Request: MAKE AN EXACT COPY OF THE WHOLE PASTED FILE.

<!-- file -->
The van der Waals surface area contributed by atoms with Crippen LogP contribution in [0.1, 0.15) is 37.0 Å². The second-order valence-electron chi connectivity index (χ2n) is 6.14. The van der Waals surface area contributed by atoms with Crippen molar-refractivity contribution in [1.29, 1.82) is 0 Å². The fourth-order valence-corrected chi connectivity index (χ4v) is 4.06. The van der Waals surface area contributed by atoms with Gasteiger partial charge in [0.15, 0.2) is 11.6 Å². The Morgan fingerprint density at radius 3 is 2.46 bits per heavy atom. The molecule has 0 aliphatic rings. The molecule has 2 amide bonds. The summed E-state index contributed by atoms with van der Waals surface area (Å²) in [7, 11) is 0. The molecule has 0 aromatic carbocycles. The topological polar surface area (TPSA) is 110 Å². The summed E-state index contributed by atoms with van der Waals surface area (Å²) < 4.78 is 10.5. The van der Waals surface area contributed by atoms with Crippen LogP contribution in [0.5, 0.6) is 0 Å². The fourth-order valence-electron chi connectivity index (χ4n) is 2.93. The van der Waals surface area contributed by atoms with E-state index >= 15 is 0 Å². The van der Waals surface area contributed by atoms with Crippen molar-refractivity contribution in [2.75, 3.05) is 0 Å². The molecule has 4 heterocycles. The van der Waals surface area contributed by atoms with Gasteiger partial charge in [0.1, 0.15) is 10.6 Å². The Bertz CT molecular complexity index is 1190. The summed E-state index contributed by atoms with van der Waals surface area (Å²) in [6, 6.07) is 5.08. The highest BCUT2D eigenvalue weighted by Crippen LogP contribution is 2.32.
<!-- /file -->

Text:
The van der Waals surface area contributed by atoms with Crippen LogP contribution in [0.1, 0.15) is 37.0 Å². The second-order valence-electron chi connectivity index (χ2n) is 6.14. The van der Waals surface area contributed by atoms with Crippen molar-refractivity contribution in [1.29, 1.82) is 0 Å². The fourth-order valence-corrected chi connectivity index (χ4v) is 4.06. The van der Waals surface area contributed by atoms with Gasteiger partial charge in [0.15, 0.2) is 11.6 Å². The Morgan fingerprint density at radius 3 is 2.46 bits per heavy atom. The molecule has 0 aliphatic rings. The molecule has 2 amide bonds. The summed E-state index contributed by atoms with van der Waals surface area (Å²) in [7, 11) is 0. The molecule has 0 aromatic carbocycles. The topological polar surface area (TPSA) is 110 Å². The summed E-state index contributed by atoms with van der Waals surface area (Å²) < 4.78 is 10.5. The van der Waals surface area contributed by atoms with Crippen LogP contribution in [0.5, 0.6) is 0 Å². The fourth-order valence-electron chi connectivity index (χ4n) is 2.93. The van der Waals surface area contributed by atoms with E-state index >= 15 is 0 Å². The van der Waals surface area contributed by atoms with Crippen molar-refractivity contribution in [2.75, 3.05) is 0 Å². The molecule has 4 heterocycles. The van der Waals surface area contributed by atoms with Gasteiger partial charge in [0.1, 0.15) is 10.6 Å². The Bertz CT molecular complexity index is 1190. The summed E-state index contributed by atoms with van der Waals surface area (Å²) in [6, 6.07) is 5.08. The highest BCUT2D eigenvalue weighted by Crippen LogP contribution is 2.32.